He was joined by student representatives in expressing concerns over changes made to the visa system, which now require that the thousands of students who travel to the US each year source work in advance.
Mr Flanagan said that for almost 50 years, the J1 experience has been a rite of passage for many young Irish students and has played an important and positive role in strengthen-ing the Ireland-US relationship.
He said: “It was with some concern that I learned of the proposal to require applicants to arrange employment in advance of travel in order to obtain their J1 visas.”
This sentiment was echoed by the Union of Students Ireland (USI), which pointed out that the J1 scheme provides students with a great life experience of both working and living abroad.
Mr Flanagan said the changes “may prove challenging for many students” and could impact on the number of participants.
He said he raised the issue with senior members of the US administration during his visit to the US last month: “My department and our embassy in Washington will closely monitor the impact of these changes and will remain in close contact with the US state department and with the relevant agencies and bodies in the coming months.”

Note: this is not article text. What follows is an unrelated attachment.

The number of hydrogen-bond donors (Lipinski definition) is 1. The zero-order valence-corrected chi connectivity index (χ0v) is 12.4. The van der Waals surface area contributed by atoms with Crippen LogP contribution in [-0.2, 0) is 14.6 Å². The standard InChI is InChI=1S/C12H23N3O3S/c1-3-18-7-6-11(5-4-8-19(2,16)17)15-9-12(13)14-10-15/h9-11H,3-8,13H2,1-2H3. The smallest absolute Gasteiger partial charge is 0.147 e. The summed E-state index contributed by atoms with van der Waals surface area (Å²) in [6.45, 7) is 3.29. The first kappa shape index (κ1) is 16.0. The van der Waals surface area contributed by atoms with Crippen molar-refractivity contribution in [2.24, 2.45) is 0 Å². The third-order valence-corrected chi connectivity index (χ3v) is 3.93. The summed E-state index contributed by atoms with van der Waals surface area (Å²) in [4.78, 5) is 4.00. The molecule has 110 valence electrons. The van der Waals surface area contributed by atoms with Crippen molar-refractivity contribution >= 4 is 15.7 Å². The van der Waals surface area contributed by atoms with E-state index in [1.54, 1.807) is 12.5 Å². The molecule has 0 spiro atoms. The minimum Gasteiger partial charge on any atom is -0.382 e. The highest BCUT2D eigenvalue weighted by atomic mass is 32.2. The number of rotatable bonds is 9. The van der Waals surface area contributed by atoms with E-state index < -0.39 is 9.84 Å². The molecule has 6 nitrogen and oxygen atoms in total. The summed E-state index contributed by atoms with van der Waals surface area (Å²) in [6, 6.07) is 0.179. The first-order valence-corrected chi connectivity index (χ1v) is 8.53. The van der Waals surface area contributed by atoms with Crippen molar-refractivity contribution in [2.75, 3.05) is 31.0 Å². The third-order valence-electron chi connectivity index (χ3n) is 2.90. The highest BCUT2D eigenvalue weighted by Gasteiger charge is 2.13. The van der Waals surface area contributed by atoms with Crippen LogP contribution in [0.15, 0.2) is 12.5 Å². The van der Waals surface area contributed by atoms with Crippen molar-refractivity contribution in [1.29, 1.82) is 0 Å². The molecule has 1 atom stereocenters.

Since it began in 1966 around 150,000 Irish have travelled to the US under the J1 scheme.
USI president Kevin Donoghue said students are “disappointed” by the changes: “I think you will see a reduction on the number of people applying. We would be somewhat concerned that people who want to, get the option to.”
The changes are being brought in by main independent US sponsoring agencies which will roll out a global policy for all J1 participants, including those from Ireland. These agencies serve, vet, and sponsor J1 participants and provide them with the documentation necessary to obtain a J1 visa from the US state department.